Step-N-Out Dance Studio brings together a talented and diverse group of independent instructors—each expert in their own mix of dance styles. The team of enthusiastic dance professionals, lead private lessons, group classes, and workshops on three separate, mirror-lined dance floors. Together, they can teach everything from the classic ballroom and Latin dances to the fitness-focused belly dancing, Zumba, and trophy-lifting classes. Classes are foundational with a focus on movement, direction, and basic concepts of partner dancing. From getting one's start in Latin dance with salsa and bachata to basic ballroom, classes have a specific focus on teaching novice dancers steps, timing, and connection to build confidence on the dance floor and, in some cases, prepare students for more advanced training.
Bars are great spots for declaring preemptive thumb war on unsuspecting foes, so you’ll need to stockpile rations for a lengthy campaign. Sidebar’s menu offers plenty of options, including appetizers such as onion straws ($5.95), quesadilla rolls ($5.95), Juan Parnello’s queso dip ($5.95), and Sidebar wings (6 for $4.95, 12 for $8.95). Dig your mouth-shovels into a tasty burger that’s hand-pattied daily with 80/20 Black Angus beef. Burger options include the Soprano (pizza sauce, onion, and two cheese sticks, $7.50), the Devil’s Advocate (spicy ranch sauce, sliced jalapeno, and provolone, $7.25), and the Double Jeopardy (two patties with your choice of cheese, $8.50). Sandwiches such as the Roebling Reuben ($7.95) are also available, as well as 12” pizzas such as buffalo chicken ($9.95) and The Big Bill with onions, peppers, mushrooms, pepperoni, Italian sausage, and double cheese ($12.95).
Craig and Laura Decker seem to have a difficult time making up their minds. They also seem to have a knack for turning this indecisiveness into an advantage at every turn. When it came to opening their new business, for example, they briefly wondered whether it should feature a wine shop, a wine bar, or a gourmet bistro. Their solution? All three.
This spirit of inclusivity pervades The W.G. Kitchen & Bar, where the Deckers pair seasonal wine varietals with globally inspired cuisine. Rather than choose between European elegance and New-American pizzazz, they settled on a compromise they describe as “Old World chic.” This label suits a menu that features small plates of housemade meatballs and bruschetta alongside assorted cheeses from around the world. The focus on small plates is in keeping with the Deckers’ have-it-all mentality and gives diners the option to sample several dishes without having to barter with adjacent tables.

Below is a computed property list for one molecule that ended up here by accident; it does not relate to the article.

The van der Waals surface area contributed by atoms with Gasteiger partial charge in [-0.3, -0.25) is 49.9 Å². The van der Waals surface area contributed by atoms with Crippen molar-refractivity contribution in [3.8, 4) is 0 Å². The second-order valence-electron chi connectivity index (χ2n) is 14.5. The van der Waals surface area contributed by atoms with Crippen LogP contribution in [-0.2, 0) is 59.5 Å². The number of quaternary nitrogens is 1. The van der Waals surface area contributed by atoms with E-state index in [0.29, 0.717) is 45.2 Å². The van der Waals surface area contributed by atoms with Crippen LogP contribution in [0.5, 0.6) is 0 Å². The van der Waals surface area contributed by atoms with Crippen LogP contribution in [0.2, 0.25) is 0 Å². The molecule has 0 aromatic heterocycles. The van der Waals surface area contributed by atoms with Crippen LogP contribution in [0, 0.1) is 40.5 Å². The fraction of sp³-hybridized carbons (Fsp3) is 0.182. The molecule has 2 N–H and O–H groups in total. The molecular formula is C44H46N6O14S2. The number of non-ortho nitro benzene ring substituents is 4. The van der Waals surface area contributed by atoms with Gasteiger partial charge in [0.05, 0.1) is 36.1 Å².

As bartenders pour more than 75 aromatic whiskeys and single malts from a healthy menu of mixology-inspired cocktails, a team of chefs diligently reduce the same amber potions into savory sauces. These potent condiments flow freely over burgers and pizzas, punching up classic American flavors with the distinctive kick of Old Grand-Dad, Fireball, and Jack Daniels. On select nights, live bands flood the expansive eatery with catchy riffs and pumping bass, drowning out the clacks of colliding stripes and solids upon red-felted pool tables. An exclusive VIP area gussied up with sleek leather couches and velvet ropes hosts bottle service—vodka, gin, and scotch vie for tumblers' attention. Whisky Bar's private game room hosts corporate events and private parties, and a cavernous, free-access parking lot accommodates up to 150 cars, which is the same number of cars Evel Knievel once flew over—on United Airlines flight 1232.
Bartini's libation luminaries concoct 20 types of flavorful martinis, which beckon revelers from a mouthwatering menu stocked with tasty tapas and gourmet flatbreads. Savor the tropical Cuban flavors and cool mint aromatics of the mojito martini ($12), or roust up recollections of campfires past by savoring the s'mores martini, garnished with a graham-cracker rim and a skewer of marshmallows ($12). The classic cosmopolitan pleases palates with a time-honored blend of Grey Goose, Cointreau, fresh lime, and cranberry ($12), making sippers feel more elegant than a night on the town with Frank Sinatra and his personal balloon artist. In between sipping potables and jiving to hip tunes, customers quell hunger pangs with flavorful eats such as the Kobe beef bites ($11).
In its 11th annual concert, I Hear Music in the Air congregates some of the top voices and most charismatic performers of contemporary gospel music. Host of BET’s reality series Sunday Best, Kirk Franklin shares the limelight once again with the 2011-season winner Amber Bullock. Franklin tours behind his latest album, Hello Fear, which parses worldwide concerns for economic uncertainty and sidewalks on strike with his upbeat grooves, stirring vocalizations, and playful spoken-word pieces. A St. Louis native, Bullock brings the appealing charisma and impressive tonal range she displayed while bopping along to the jazzy chorus of “A City Called Heaven,” the song she sang live to clinch the Sunday Best title. Twenty-year gospel veteran Byron Cage also performs, as does Isaac Carree, former member of the all-male group Men of Standard.